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POPULATION GROWTH: MISSTEPS AND BLUNDERS
The Truth behind America’s Population Growth Agenda
Started by The US Administration and Promoted by Economists The World over, Population growth Programs became one of The Most Vital aspects of Developments in The 21st Century. Much to The Dismay of Governments, The Plans have actually backfired...
Issue Date - 23/06/2011
 
In the meantime, the “scarifying” prognostications of the Ehrlichs were proven false at the end of the 20th century. As his nemesis, resource economist Julian Simon wrote in his famous book The Ultimate Resource, the prices of all commodities, both food and mineral, would be lower in real terms by the end of the century compared to what they were in the 1970s, when The Population Bomb was published. In fact, there was a wager between the two opposing forecasters. Needless to mention, Paul Ehrlich had to pay Julian Simon. It is a wonder that generations of new economists keep on resuscitating the Malthusian error again and again. It seemed that Malthus was definitely buried in the 1980s when there were dozens of studies, covering anywhere from 30 to 80 countries, spanning more than 30 years, empirically demonstrating that population was not an explanatory variable for the mass poverty that became rampant in Africa, Latin America and Asia during the last two decades of the twentieth century.

Part of the reason for another aggressive wave of population control campaigns could be traced to a secret document written in 1974 by then Secretary Henry Kissinger warning the President of the United States that the security of the U.S. would be endangered if developing countries like the Philippines were allowed to continue growing their populations. The natural resources of these countries would no longer be available for the United States to exploit. This document, which is available on the internet, was entitled the National Security Study Memorandum 200 (NSSM). It dawned on me why President Marcos changed his earlier pro-life attitude to one very supportive of birth control campaigns, using funds from the United States. He was under tremendous pressure from the U.S. government to institute population control programs, especially in the last five to six years of his Administration. Fortunately, as the late Blas Ople, former Minister of Labor under the Marcos regime confessed to the Constitutional Commission that drafted the Philippine Constitution under President Cory Aquino, those programs were never efficiently administered. In fact, the field workers implementing the contraceptive campaign were horrified to see condoms being used to cover fruits to protect them from insects and contraceptive pills being used to fertilize orchids and other flowering plants. As I have always maintained, the last thing you can convince a farmer who has been deprived of irrigation, post-harvest facilities and farm-to-market roads to do is to limit his family size to two children. Children are his only resources to eke out a subsistence living.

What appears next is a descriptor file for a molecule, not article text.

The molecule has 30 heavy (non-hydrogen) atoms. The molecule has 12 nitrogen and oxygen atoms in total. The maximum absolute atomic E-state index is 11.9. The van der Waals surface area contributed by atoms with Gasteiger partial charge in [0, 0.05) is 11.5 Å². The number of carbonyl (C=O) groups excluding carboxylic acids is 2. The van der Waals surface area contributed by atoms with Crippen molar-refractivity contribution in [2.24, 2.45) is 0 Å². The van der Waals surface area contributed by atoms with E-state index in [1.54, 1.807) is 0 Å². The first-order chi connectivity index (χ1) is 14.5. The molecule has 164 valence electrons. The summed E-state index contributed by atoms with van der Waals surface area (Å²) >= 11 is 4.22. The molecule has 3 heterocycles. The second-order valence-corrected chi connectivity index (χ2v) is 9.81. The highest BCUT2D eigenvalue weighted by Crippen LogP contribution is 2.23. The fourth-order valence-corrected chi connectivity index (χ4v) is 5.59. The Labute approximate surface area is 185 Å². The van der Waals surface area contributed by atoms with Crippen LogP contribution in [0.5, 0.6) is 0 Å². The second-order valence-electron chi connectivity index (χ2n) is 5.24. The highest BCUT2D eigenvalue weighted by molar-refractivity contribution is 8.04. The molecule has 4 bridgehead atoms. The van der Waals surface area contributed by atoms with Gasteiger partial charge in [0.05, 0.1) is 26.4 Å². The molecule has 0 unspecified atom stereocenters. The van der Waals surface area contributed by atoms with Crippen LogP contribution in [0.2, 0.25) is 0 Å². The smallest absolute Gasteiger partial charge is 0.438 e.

Another reason why in the last ten years, there has been a stronger support among some sectors for population control is the research output coming from local economists (mostly from the University of the Philippines) purporting to show empirical evidence from the development experiences of some Asian countries in the 1970s and 80s that population control was important for facilitating economic growth and the eradication of poverty. What is notable among these studies is that their sample sizes were rather small and time periods relatively short, as compared to the studies that came out in the 1980s from numerous international economists. What more, a number of the countries included in the studies of the Filipino economists are now in serious economic trouble because of the contraceptive campaigns they waged in the last century. Singapore’s Lee Kuan Yew has already publicly acknowledged that the stop-at-two campaign during his time as Prime Minister, was a mistake, considering the demographic winter that his country is now experiencing. Very recently, the Chinese are reconsidering their one-child policy because of the very real prospect that China will be one of the first countries in the history of mankind to grow old before becoming rich. Strangely enough, even with 1.3 billion people, China is now suffering from acute labor shortages in key industrial cities and a tremendous imbalance between the male and female populations.

Coordinated By : Deepak R. Patra
          

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